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    A year after COVID-19 superspreader, family finds closure

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    SEDRO-WOOLLEY, Wash. (AP) – With dish soap, brushes and a jug of plastic water in hand, Carole Roy Woodmansee’s four children cleaned up their mother’s shares with her father, Jim. Each scrub engraved the letters of his mother’s name and the days of his birth and death: March 27, 1939 and March 27, 2020.

    Carroll died on his 81st birthday.

    That morning was marked by a year since he died of complications of COVID-19 during a choir rehearsal, which sickened 53 people and killed two – a superspreader incident One of the most decisive broadcast episodes to understand the virus would become.

    For the siblings, after an epidemic staged their mourning, there was a chance to close on the occasion of some anniversary. They were eventually caught remembering their mother’s footprint in the community.

    “The most difficult thing is that there was no goodbye. It was like she had vanished, ”said Wendy Jensen, Carroll’s youngest child.

    After cleaning, the siblings reminisce. He says his father should be happy to be back with his wife of 46 years. He thanks her for being a good parent and remembers how her mother said “my” before calling her name and other loved ones.

    “I was always ‘mine’ Bonnie,” Bonnie Dawson tells her siblings. “I miss ‘my bonnie’.”

    “She Dad was missing for a long time, ”says Linda Holman, the eldest brother. His father, Jim, died in 2003.

    Of the more than 550,000 people who died of the virus in the United States, Carroll was among the first. She died a few weeks after the first reported outbreak at a nursing home in Kirkland within an hour south of Mount Vernon. Caroline, who survived heart surgery and cancer, had fallen ill at her home. Bonnie cared for them until they called paramedics.

    “You’re trying to say goodbye to your mom, and they’re asking you to bring her back. It was a very tough, emotional … shout out to ‘I love you, Mom’, because she was our Knocking the door with the men standing 10 feet outside in the yard because they didn’t want to be near our house, ” Bonnie said.

    The rehearsal of Skagit Valley Chorley, a community choir made up mostly of retirees and not attached to the church where they practiced, took place two weeks earlier. The choir took precautions known at the time, such as distancing themselves and cleaning up. But someone had a virus.

    “The choir called us directly, and they left a voicemail. The voicemail said that a positive person in the choir, 24 people are now ill,” Lee Hamner, Skagit County Public Health led by Communicable Disease and Epidemiology. Asked. “It was immediately clear that we had a major problem.”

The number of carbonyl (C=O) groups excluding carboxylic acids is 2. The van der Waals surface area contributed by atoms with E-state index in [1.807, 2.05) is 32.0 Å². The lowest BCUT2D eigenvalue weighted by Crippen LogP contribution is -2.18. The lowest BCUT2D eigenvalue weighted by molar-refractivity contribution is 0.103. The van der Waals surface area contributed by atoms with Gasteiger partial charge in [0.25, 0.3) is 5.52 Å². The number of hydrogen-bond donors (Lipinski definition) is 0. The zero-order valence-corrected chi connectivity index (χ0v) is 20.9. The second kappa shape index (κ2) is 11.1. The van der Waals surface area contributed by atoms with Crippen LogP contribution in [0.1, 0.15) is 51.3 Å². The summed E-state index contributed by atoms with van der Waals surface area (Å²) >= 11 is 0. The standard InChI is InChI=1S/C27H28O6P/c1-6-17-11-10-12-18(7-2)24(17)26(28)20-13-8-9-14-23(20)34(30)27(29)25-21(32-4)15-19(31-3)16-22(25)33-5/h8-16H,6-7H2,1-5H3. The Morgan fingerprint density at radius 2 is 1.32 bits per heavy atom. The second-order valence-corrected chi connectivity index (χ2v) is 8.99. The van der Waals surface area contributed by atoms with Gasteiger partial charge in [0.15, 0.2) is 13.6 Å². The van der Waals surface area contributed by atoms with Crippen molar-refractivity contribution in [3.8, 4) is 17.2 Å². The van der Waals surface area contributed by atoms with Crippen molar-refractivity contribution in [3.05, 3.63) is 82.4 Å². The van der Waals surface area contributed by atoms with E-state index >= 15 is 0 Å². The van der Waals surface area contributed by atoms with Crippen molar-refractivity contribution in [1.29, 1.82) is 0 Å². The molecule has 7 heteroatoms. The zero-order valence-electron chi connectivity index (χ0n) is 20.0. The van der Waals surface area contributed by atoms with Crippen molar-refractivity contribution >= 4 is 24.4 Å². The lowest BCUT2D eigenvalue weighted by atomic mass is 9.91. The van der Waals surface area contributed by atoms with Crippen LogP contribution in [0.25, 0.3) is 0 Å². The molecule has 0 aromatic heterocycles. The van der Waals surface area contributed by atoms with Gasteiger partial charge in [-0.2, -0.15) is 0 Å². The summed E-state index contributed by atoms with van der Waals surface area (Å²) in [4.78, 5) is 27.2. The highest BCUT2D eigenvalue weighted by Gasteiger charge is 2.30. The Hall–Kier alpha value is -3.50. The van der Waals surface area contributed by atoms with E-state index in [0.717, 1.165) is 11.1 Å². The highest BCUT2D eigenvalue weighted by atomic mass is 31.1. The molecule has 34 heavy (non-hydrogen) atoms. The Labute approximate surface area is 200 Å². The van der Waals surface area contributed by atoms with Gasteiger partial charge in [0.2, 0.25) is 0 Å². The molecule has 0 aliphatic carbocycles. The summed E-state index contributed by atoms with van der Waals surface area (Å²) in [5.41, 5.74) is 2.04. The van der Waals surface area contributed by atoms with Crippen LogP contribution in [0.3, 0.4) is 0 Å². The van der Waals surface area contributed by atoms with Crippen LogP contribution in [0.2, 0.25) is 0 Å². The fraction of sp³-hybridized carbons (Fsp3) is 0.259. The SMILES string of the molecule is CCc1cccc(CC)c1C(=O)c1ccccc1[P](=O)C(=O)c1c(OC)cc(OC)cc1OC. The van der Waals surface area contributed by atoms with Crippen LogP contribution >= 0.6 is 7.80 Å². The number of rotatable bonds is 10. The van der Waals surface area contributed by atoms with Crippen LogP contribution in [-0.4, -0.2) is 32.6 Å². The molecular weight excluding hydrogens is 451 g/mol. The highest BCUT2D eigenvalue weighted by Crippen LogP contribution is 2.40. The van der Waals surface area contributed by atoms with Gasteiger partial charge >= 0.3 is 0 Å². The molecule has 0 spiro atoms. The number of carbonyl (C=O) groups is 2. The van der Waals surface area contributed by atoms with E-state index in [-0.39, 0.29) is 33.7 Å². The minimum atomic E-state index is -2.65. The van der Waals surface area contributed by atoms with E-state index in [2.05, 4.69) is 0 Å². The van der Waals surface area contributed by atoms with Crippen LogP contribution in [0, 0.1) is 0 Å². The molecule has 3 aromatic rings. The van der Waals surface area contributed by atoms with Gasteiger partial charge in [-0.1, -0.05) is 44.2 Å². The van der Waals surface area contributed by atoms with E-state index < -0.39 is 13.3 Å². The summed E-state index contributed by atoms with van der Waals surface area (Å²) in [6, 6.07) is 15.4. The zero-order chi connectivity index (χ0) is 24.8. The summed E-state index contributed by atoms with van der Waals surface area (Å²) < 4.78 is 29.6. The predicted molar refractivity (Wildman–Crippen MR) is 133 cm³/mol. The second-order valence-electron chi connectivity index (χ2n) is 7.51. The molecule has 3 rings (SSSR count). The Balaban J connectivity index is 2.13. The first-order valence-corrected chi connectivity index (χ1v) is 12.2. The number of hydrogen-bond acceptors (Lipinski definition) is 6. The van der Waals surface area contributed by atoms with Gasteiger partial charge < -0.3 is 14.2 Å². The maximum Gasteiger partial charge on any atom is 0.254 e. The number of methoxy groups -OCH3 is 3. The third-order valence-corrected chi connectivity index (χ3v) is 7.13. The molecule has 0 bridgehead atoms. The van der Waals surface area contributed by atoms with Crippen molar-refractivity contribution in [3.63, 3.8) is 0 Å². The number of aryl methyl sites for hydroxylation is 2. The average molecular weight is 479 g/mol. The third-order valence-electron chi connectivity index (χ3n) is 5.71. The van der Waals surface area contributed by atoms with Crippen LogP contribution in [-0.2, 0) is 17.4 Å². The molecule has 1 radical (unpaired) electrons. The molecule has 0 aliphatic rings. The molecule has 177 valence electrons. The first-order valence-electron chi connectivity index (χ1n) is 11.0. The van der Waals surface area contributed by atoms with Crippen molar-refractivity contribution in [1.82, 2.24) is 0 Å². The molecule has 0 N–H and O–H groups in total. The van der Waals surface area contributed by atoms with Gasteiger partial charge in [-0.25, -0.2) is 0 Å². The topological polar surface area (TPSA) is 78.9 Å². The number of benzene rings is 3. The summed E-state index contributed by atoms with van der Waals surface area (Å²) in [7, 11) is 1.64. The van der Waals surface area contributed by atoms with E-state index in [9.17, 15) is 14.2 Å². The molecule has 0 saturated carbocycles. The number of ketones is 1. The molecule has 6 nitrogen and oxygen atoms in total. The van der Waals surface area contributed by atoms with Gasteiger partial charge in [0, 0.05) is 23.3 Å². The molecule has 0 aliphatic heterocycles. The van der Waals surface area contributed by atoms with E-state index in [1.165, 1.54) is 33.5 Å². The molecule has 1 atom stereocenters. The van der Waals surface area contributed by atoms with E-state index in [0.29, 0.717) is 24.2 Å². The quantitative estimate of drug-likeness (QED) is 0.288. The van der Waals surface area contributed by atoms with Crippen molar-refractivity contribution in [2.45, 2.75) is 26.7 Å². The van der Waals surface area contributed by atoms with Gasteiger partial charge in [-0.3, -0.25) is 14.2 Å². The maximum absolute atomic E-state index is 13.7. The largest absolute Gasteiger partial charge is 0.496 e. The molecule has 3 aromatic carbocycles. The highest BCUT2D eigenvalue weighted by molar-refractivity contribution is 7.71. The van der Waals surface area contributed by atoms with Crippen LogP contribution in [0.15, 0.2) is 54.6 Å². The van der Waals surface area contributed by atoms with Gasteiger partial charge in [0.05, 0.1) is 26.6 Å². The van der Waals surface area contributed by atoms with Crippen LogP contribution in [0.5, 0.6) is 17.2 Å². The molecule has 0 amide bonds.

Hamner and his team went to work interviewing a total of 122 people, with the choir, often infrequently, and with whom they came in contact after practice. They pied together in the evening, tracking things where people were sitting and who were eating cookies or stacked chairs.

    The level of access and expansion among outbreak investigations is rare, Hamner said, so when cases arose in the county a few weeks later, she sat down to write the report.

    “There was a lot of resistance to calling it an airborne disease,” said Hamer. “But we have found this middle ground of the disease that can be both a droplet and aerial. So that was a big shift. After the paper, the CDC started accepting aerial broadcasts.”

    The outbreak had gained notoriety following a Los Angeles Times article, prompting other researchers to study the incident, further reinforcing the conclusion that the virus traveled in the air during rehearsal.

    Virginia Tech professor and airborne transmission expert Lynsey Marr said, “I think its outbreak has been seen in the choir … as a phenomenon that brings the idea to people that the virus can spread in the air is.” Marr was among 239 experts who successfully lobbied the World Health Organization to change its guidelines on transmission.

    The other person who died from choir practice was 83-year-old Nancy “Nikki” Hamilton. Originally hailing from New York, Hamilton settled north of Seattle in the 1990s. She Put a personal advertisement in the Everett Herald, and that’s how she met her husband.

    “We got down at the bowling alley in Everett,” said 85-year-old Victor Hamilton. “We picked it up from there.”

    Hamilton could not build a memorial for her. His family is spread across the country, and if possible he wants to keep it in New York City. He eyes his eyes on June 21.

    In nearby Mount Vernon, family and friends stream to the Radius Church, staring at the installation of a few dozen photos of Carol that the siblings put together. Wendy also displayed her daughter’s quilt using Carroll’s music camp t-shirt.

    Pastor Ken Hubbard told attendees that the service is not actually a funeral, but a memorial, a chance to share stories about Carol.

    “I’m pretty sure his prayers saved my life once or twice,” says grandson David Woodmansee.

    Loved ones remember Carroll’s devotion to his family, faith, and music. Others remember how he welcomed him into his family, taught piano, and volunteered for his church.

    They sing his favorite hymn “Blessed Assurance”. Its lyrics were among his last words to hospital children.

    After the service, the family returns to the cemetery to lay flowers. They sing again, filling the day with a spontaneous, smiling “happy birthday”.

    Later, Wendy reflected on the singing practice, where her mother contracted the virus, given the knowledge gained from it that helped advance preventive measures.

    “As far as we know, that was God’s plan, for him to help in this.”

    Bonnie said, “I think my mother would be willing to give her life to save her life.”

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